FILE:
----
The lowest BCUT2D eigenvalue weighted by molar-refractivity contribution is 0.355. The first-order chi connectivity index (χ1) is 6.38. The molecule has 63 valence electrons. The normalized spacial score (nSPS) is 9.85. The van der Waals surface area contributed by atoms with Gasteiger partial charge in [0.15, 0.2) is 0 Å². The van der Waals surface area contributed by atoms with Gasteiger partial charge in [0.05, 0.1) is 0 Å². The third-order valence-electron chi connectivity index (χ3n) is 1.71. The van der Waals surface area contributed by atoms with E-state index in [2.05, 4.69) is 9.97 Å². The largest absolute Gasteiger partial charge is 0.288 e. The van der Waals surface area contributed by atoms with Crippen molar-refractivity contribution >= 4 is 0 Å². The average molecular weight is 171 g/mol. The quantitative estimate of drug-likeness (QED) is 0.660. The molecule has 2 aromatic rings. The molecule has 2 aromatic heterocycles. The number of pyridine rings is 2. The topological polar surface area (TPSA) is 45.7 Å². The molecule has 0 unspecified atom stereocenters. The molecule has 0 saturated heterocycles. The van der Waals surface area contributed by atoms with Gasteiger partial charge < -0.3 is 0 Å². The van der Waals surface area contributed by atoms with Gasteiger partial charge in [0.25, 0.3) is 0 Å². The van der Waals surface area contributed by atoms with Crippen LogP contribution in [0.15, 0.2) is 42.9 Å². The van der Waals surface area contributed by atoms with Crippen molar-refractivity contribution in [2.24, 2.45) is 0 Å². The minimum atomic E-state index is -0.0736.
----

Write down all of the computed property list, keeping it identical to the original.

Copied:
The lowest BCUT2D eigenvalue weighted by molar-refractivity contribution is 0.355. The first-order chi connectivity index (χ1) is 6.38. The molecule has 63 valence electrons. The normalized spacial score (nSPS) is 9.85. The van der Waals surface area contributed by atoms with Gasteiger partial charge in [0.15, 0.2) is 0 Å². The van der Waals surface area contributed by atoms with Gasteiger partial charge in [0.05, 0.1) is 0 Å². The third-order valence-electron chi connectivity index (χ3n) is 1.71. The van der Waals surface area contributed by atoms with E-state index in [2.05, 4.69) is 9.97 Å². The largest absolute Gasteiger partial charge is 0.288 e. The van der Waals surface area contributed by atoms with Crippen molar-refractivity contribution >= 4 is 0 Å². The average molecular weight is 171 g/mol. The quantitative estimate of drug-likeness (QED) is 0.660. The molecule has 2 aromatic rings. The molecule has 2 aromatic heterocycles. The number of pyridine rings is 2. The topological polar surface area (TPSA) is 45.7 Å². The molecule has 0 unspecified atom stereocenters. The molecule has 0 saturated heterocycles. The van der Waals surface area contributed by atoms with Gasteiger partial charge < -0.3 is 0 Å². The van der Waals surface area contributed by atoms with Gasteiger partial charge in [0.25, 0.3) is 0 Å². The van der Waals surface area contributed by atoms with Crippen LogP contribution in [0.15, 0.2) is 42.9 Å². The van der Waals surface area contributed by atoms with Crippen molar-refractivity contribution in [2.24, 2.45) is 0 Å². The minimum atomic E-state index is -0.0736.